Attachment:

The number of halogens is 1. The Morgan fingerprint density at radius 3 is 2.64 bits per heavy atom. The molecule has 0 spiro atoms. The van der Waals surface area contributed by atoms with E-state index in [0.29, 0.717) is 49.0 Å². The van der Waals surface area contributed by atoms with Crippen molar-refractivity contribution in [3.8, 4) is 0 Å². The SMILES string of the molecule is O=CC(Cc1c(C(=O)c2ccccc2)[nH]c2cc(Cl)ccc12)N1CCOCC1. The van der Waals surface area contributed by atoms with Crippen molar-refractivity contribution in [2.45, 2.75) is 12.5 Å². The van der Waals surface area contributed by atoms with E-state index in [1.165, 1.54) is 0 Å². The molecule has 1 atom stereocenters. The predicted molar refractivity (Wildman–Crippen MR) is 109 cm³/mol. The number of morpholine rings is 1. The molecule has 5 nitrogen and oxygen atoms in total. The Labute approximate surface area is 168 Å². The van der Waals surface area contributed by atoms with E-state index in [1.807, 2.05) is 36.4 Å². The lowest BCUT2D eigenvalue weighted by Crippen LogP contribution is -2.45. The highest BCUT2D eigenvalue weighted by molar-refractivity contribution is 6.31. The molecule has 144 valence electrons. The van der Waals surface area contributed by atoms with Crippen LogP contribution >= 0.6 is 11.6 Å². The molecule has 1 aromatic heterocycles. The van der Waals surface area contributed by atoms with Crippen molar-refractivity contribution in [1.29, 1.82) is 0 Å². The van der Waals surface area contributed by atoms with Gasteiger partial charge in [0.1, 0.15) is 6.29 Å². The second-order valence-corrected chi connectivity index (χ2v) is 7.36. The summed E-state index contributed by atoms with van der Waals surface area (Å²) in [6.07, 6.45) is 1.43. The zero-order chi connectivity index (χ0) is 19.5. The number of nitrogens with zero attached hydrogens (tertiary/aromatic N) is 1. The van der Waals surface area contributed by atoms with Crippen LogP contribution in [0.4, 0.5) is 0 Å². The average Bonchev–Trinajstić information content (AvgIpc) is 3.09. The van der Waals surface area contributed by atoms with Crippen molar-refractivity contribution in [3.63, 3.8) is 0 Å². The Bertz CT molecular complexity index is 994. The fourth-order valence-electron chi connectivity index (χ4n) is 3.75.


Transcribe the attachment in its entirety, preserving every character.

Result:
The number of halogens is 1. The Morgan fingerprint density at radius 3 is 2.64 bits per heavy atom. The molecule has 0 spiro atoms. The van der Waals surface area contributed by atoms with E-state index in [0.29, 0.717) is 49.0 Å². The van der Waals surface area contributed by atoms with Crippen molar-refractivity contribution in [3.8, 4) is 0 Å². The SMILES string of the molecule is O=CC(Cc1c(C(=O)c2ccccc2)[nH]c2cc(Cl)ccc12)N1CCOCC1. The van der Waals surface area contributed by atoms with Crippen molar-refractivity contribution in [2.45, 2.75) is 12.5 Å². The van der Waals surface area contributed by atoms with E-state index in [1.165, 1.54) is 0 Å². The molecule has 1 atom stereocenters. The predicted molar refractivity (Wildman–Crippen MR) is 109 cm³/mol. The number of morpholine rings is 1. The molecule has 5 nitrogen and oxygen atoms in total. The Labute approximate surface area is 168 Å². The van der Waals surface area contributed by atoms with E-state index in [1.807, 2.05) is 36.4 Å². The lowest BCUT2D eigenvalue weighted by Crippen LogP contribution is -2.45. The highest BCUT2D eigenvalue weighted by molar-refractivity contribution is 6.31. The molecule has 144 valence electrons. The van der Waals surface area contributed by atoms with Crippen LogP contribution >= 0.6 is 11.6 Å². The molecule has 1 aromatic heterocycles. The van der Waals surface area contributed by atoms with Crippen molar-refractivity contribution in [1.29, 1.82) is 0 Å². The van der Waals surface area contributed by atoms with Gasteiger partial charge in [0.1, 0.15) is 6.29 Å². The second-order valence-corrected chi connectivity index (χ2v) is 7.36. The summed E-state index contributed by atoms with van der Waals surface area (Å²) in [6.07, 6.45) is 1.43. The zero-order chi connectivity index (χ0) is 19.5. The number of nitrogens with zero attached hydrogens (tertiary/aromatic N) is 1. The van der Waals surface area contributed by atoms with Crippen LogP contribution in [0.4, 0.5) is 0 Å². The average Bonchev–Trinajstić information content (AvgIpc) is 3.09. The van der Waals surface area contributed by atoms with Crippen molar-refractivity contribution in [3.63, 3.8) is 0 Å². The Bertz CT molecular complexity index is 994. The fourth-order valence-electron chi connectivity index (χ4n) is 3.75.